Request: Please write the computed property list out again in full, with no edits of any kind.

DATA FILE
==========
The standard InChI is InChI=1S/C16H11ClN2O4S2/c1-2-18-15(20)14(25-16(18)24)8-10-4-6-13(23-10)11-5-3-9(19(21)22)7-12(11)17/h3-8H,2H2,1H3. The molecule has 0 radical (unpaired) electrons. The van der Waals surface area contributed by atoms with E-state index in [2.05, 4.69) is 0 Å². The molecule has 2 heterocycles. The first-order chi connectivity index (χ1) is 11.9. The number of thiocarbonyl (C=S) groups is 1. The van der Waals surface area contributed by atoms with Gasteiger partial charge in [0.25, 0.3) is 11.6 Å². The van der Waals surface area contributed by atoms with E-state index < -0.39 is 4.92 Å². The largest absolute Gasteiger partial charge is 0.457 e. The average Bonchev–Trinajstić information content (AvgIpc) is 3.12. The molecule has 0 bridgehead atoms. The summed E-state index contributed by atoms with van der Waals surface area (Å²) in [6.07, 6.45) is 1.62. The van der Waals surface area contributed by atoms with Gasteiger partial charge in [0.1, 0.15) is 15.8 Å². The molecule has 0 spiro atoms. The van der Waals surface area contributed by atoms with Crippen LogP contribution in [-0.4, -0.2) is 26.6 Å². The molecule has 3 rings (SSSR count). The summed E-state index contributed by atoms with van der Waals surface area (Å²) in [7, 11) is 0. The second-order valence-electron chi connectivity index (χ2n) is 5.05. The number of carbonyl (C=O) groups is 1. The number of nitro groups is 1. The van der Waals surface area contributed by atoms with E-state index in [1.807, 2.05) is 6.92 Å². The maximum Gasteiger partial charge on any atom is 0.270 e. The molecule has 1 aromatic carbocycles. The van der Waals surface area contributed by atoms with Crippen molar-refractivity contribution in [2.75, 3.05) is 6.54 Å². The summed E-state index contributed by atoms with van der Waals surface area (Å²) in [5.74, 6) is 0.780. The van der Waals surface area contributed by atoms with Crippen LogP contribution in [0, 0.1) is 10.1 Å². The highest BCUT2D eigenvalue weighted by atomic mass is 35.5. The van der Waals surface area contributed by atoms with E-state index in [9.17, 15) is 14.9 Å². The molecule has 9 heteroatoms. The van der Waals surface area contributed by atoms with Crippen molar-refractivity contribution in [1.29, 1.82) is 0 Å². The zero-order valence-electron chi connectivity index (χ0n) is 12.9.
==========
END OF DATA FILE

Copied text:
The standard InChI is InChI=1S/C16H11ClN2O4S2/c1-2-18-15(20)14(25-16(18)24)8-10-4-6-13(23-10)11-5-3-9(19(21)22)7-12(11)17/h3-8H,2H2,1H3. The molecule has 0 radical (unpaired) electrons. The van der Waals surface area contributed by atoms with E-state index in [2.05, 4.69) is 0 Å². The molecule has 2 heterocycles. The first-order chi connectivity index (χ1) is 11.9. The number of thiocarbonyl (C=S) groups is 1. The van der Waals surface area contributed by atoms with Gasteiger partial charge in [0.25, 0.3) is 11.6 Å². The van der Waals surface area contributed by atoms with E-state index < -0.39 is 4.92 Å². The largest absolute Gasteiger partial charge is 0.457 e. The average Bonchev–Trinajstić information content (AvgIpc) is 3.12. The molecule has 0 bridgehead atoms. The summed E-state index contributed by atoms with van der Waals surface area (Å²) in [6.07, 6.45) is 1.62. The van der Waals surface area contributed by atoms with Gasteiger partial charge in [0.1, 0.15) is 15.8 Å². The molecule has 0 spiro atoms. The van der Waals surface area contributed by atoms with Crippen LogP contribution in [-0.4, -0.2) is 26.6 Å². The molecule has 3 rings (SSSR count). The summed E-state index contributed by atoms with van der Waals surface area (Å²) in [7, 11) is 0. The second-order valence-electron chi connectivity index (χ2n) is 5.05. The number of carbonyl (C=O) groups is 1. The number of nitro groups is 1. The van der Waals surface area contributed by atoms with E-state index in [1.807, 2.05) is 6.92 Å². The maximum Gasteiger partial charge on any atom is 0.270 e. The molecule has 1 aromatic carbocycles. The van der Waals surface area contributed by atoms with Crippen molar-refractivity contribution in [2.75, 3.05) is 6.54 Å². The summed E-state index contributed by atoms with van der Waals surface area (Å²) in [5.74, 6) is 0.780. The van der Waals surface area contributed by atoms with Crippen LogP contribution in [0, 0.1) is 10.1 Å². The highest BCUT2D eigenvalue weighted by atomic mass is 35.5. The van der Waals surface area contributed by atoms with E-state index in [9.17, 15) is 14.9 Å². The molecule has 9 heteroatoms. The van der Waals surface area contributed by atoms with Crippen molar-refractivity contribution in [1.29, 1.82) is 0 Å². The zero-order valence-electron chi connectivity index (χ0n) is 12.9.